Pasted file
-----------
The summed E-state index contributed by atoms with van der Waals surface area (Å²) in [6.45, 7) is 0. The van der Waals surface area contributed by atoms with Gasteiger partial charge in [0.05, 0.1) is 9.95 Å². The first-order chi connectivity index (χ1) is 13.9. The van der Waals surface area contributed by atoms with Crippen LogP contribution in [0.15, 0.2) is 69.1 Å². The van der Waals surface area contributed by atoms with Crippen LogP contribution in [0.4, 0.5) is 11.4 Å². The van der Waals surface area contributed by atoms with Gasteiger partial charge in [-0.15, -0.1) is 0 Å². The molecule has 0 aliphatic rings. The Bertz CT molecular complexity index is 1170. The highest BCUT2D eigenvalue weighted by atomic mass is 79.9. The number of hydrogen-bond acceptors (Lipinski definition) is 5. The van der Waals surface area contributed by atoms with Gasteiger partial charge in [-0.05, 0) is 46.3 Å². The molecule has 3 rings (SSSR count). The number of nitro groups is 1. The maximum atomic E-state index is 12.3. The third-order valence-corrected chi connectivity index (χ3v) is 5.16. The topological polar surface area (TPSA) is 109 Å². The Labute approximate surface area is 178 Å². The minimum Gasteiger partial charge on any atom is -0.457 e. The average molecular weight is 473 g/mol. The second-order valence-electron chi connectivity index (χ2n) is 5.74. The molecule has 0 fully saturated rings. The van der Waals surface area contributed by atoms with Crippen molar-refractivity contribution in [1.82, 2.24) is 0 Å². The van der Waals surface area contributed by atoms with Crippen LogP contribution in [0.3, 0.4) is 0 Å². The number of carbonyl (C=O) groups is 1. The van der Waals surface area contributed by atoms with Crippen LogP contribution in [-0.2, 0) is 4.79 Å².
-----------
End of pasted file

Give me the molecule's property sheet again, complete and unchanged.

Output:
The summed E-state index contributed by atoms with van der Waals surface area (Å²) in [6.45, 7) is 0. The van der Waals surface area contributed by atoms with Gasteiger partial charge in [0.05, 0.1) is 9.95 Å². The first-order chi connectivity index (χ1) is 13.9. The van der Waals surface area contributed by atoms with Crippen LogP contribution in [0.15, 0.2) is 69.1 Å². The van der Waals surface area contributed by atoms with Crippen LogP contribution in [0.4, 0.5) is 11.4 Å². The van der Waals surface area contributed by atoms with Gasteiger partial charge in [-0.15, -0.1) is 0 Å². The molecule has 0 aliphatic rings. The Bertz CT molecular complexity index is 1170. The highest BCUT2D eigenvalue weighted by atomic mass is 79.9. The number of hydrogen-bond acceptors (Lipinski definition) is 5. The van der Waals surface area contributed by atoms with Gasteiger partial charge in [-0.05, 0) is 46.3 Å². The molecule has 3 rings (SSSR count). The number of nitro groups is 1. The maximum atomic E-state index is 12.3. The third-order valence-corrected chi connectivity index (χ3v) is 5.16. The topological polar surface area (TPSA) is 109 Å². The Labute approximate surface area is 178 Å². The minimum Gasteiger partial charge on any atom is -0.457 e. The average molecular weight is 473 g/mol. The second-order valence-electron chi connectivity index (χ2n) is 5.74. The molecule has 0 fully saturated rings. The van der Waals surface area contributed by atoms with Crippen molar-refractivity contribution in [1.82, 2.24) is 0 Å². The van der Waals surface area contributed by atoms with Crippen LogP contribution in [0.3, 0.4) is 0 Å². The number of carbonyl (C=O) groups is 1. The van der Waals surface area contributed by atoms with Crippen LogP contribution in [-0.2, 0) is 4.79 Å².